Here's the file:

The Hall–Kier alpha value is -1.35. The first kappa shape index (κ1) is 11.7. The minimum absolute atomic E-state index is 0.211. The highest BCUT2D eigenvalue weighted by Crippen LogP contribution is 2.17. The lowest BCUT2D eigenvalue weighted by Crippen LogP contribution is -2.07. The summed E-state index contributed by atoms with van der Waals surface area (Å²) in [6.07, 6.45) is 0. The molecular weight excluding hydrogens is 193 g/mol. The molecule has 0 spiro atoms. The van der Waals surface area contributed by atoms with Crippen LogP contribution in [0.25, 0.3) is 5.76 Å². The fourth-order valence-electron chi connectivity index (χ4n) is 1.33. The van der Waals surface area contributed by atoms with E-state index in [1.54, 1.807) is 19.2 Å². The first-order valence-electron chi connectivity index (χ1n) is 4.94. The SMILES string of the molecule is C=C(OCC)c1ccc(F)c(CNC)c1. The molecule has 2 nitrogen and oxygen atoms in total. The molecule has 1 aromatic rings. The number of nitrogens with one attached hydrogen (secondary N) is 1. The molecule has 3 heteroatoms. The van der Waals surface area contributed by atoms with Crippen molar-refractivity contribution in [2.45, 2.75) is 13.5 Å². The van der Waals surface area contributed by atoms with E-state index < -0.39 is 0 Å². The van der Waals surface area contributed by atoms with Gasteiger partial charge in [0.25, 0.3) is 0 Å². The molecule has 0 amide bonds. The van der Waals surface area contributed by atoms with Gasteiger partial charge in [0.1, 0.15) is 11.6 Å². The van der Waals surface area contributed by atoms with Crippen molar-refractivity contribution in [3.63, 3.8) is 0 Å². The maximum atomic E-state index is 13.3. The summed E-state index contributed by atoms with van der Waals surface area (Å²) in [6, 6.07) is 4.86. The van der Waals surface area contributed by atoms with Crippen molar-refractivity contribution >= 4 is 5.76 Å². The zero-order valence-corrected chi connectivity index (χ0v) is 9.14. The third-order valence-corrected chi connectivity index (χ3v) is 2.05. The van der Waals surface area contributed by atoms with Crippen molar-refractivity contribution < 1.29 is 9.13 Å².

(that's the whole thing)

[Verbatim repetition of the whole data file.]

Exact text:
The Hall–Kier alpha value is -1.35. The first kappa shape index (κ1) is 11.7. The minimum absolute atomic E-state index is 0.211. The highest BCUT2D eigenvalue weighted by Crippen LogP contribution is 2.17. The lowest BCUT2D eigenvalue weighted by Crippen LogP contribution is -2.07. The summed E-state index contributed by atoms with van der Waals surface area (Å²) in [6.07, 6.45) is 0. The molecular weight excluding hydrogens is 193 g/mol. The molecule has 0 spiro atoms. The van der Waals surface area contributed by atoms with Crippen LogP contribution in [0.25, 0.3) is 5.76 Å². The fourth-order valence-electron chi connectivity index (χ4n) is 1.33. The van der Waals surface area contributed by atoms with E-state index in [1.54, 1.807) is 19.2 Å². The first-order valence-electron chi connectivity index (χ1n) is 4.94. The SMILES string of the molecule is C=C(OCC)c1ccc(F)c(CNC)c1. The molecule has 2 nitrogen and oxygen atoms in total. The molecule has 1 aromatic rings. The number of nitrogens with one attached hydrogen (secondary N) is 1. The molecule has 3 heteroatoms. The van der Waals surface area contributed by atoms with Crippen molar-refractivity contribution in [2.45, 2.75) is 13.5 Å². The van der Waals surface area contributed by atoms with E-state index < -0.39 is 0 Å². The van der Waals surface area contributed by atoms with Gasteiger partial charge in [0.25, 0.3) is 0 Å². The molecule has 0 amide bonds. The van der Waals surface area contributed by atoms with Gasteiger partial charge in [0.1, 0.15) is 11.6 Å². The van der Waals surface area contributed by atoms with Crippen molar-refractivity contribution in [3.63, 3.8) is 0 Å². The maximum atomic E-state index is 13.3. The summed E-state index contributed by atoms with van der Waals surface area (Å²) in [6, 6.07) is 4.86. The van der Waals surface area contributed by atoms with Crippen molar-refractivity contribution >= 4 is 5.76 Å². The zero-order valence-corrected chi connectivity index (χ0v) is 9.14. The third-order valence-corrected chi connectivity index (χ3v) is 2.05. The van der Waals surface area contributed by atoms with Crippen molar-refractivity contribution < 1.29 is 9.13 Å².